Posted in Results on 7:19 am
The first of May 2016 saw the traditional opening of the multi-lane racing season, with Wallingford regatta. A first opportunity for clubs to test crews at the top end of their squads, in anticipation of Henley; the regatta was fully subscribed within 24 hours of entries opening.
With the men’s challenge 8 in one of the first heats of the day; club Captain Richard Ellis prudently chose to leave the club at 4am; thereby avoiding the hordes of marauding Morris Men who would soon erupt onto London’s streets to celebrate the abundance of Spring.
Whilst good weather was plentiful, the racing bore less fruit, with a mixed bag of performances for the Lea.
The first showdown for the women was in the challenge pairs, where Bridget and Amanda, winners of this year’s pairs head went head to head with the newly formed lightweight pair of Maribel and Rachel. Unable to quite replicate the Lea-on-Lea side by side drama of two years ago, it was still a close race, with Bridget and Amanda finishing 2nd to Marlow and Maribel and Rachel 2.5 seconds behind. Next up was the women’s challenge 4- (traditionally a high quality event), with an imposter, in the form of the (now retired…apparently) Maddy Foster, in the stroke seat they finished last, but in a tight field. The afternoon saw the women’s club 4+ in action; scraping into the final they pushed ahead of their nearest rivals to finish fifth: they came off the water feeling positive – as a newly formed crew, there is plenty of room for improvement. The afternoon also saw the junior girls eight put up an impressive fight in the challenge eights, against some of the country’s top women’s crews, eventually finishing 5th in the final.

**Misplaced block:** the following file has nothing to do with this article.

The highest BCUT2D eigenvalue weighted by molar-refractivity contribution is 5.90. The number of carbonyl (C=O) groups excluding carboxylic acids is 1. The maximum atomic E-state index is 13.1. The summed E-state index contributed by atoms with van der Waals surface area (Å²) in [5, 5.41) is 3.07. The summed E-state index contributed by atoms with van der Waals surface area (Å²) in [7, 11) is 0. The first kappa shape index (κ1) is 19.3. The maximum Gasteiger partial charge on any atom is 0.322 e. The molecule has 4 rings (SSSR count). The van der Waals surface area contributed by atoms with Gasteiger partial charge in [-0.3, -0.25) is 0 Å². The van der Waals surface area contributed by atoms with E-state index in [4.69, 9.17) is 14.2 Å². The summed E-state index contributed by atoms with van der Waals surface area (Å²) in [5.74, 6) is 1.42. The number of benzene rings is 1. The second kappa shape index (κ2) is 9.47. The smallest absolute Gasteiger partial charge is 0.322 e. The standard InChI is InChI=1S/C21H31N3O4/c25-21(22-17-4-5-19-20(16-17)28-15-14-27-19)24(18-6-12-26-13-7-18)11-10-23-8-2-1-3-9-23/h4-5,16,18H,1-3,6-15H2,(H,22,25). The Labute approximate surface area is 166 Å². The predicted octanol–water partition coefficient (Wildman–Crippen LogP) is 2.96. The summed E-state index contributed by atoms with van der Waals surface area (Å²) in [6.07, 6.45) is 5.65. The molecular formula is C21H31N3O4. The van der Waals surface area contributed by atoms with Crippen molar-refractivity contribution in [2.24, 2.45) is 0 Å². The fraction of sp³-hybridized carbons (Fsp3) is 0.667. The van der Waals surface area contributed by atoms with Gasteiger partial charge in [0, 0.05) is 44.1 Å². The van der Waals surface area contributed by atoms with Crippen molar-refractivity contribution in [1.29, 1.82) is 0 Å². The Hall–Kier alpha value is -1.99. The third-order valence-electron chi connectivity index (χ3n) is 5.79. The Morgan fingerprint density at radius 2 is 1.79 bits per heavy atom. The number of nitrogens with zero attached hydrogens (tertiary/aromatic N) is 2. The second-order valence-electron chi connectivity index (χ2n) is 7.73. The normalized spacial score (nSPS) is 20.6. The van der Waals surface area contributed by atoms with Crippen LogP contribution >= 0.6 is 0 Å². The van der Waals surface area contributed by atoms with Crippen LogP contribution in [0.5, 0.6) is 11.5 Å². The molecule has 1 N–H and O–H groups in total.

The men also had some mixed performances. Sealing a place in the repecharge for challenge eights, Evan suddenly succumbed to a bout of, what one can only presume (I didn’t enquire), was food poisoning and so the entry was scratched. Whilst disappointed not to race again in the morning Ant was pleased to have gotten up at 4am to do it, as this meant he was able to eat his morning coco pops a whole three hours earlier. The afternoon saw the eight split into two fours. The coxless four made it into the repecharge, but progressed no further. The coxed four had a better showing, albeit in a smaller field, winning their heat and eventually coming second to Agecroft. The men’s club eight also raced. They didn’t want to talk about their result. So I won’t.
All in all, whilst for some praying to pagan deities may now present the best option; for others merely human effort may be sufficient to produce some excellent racing as the season progresses. Watch this space.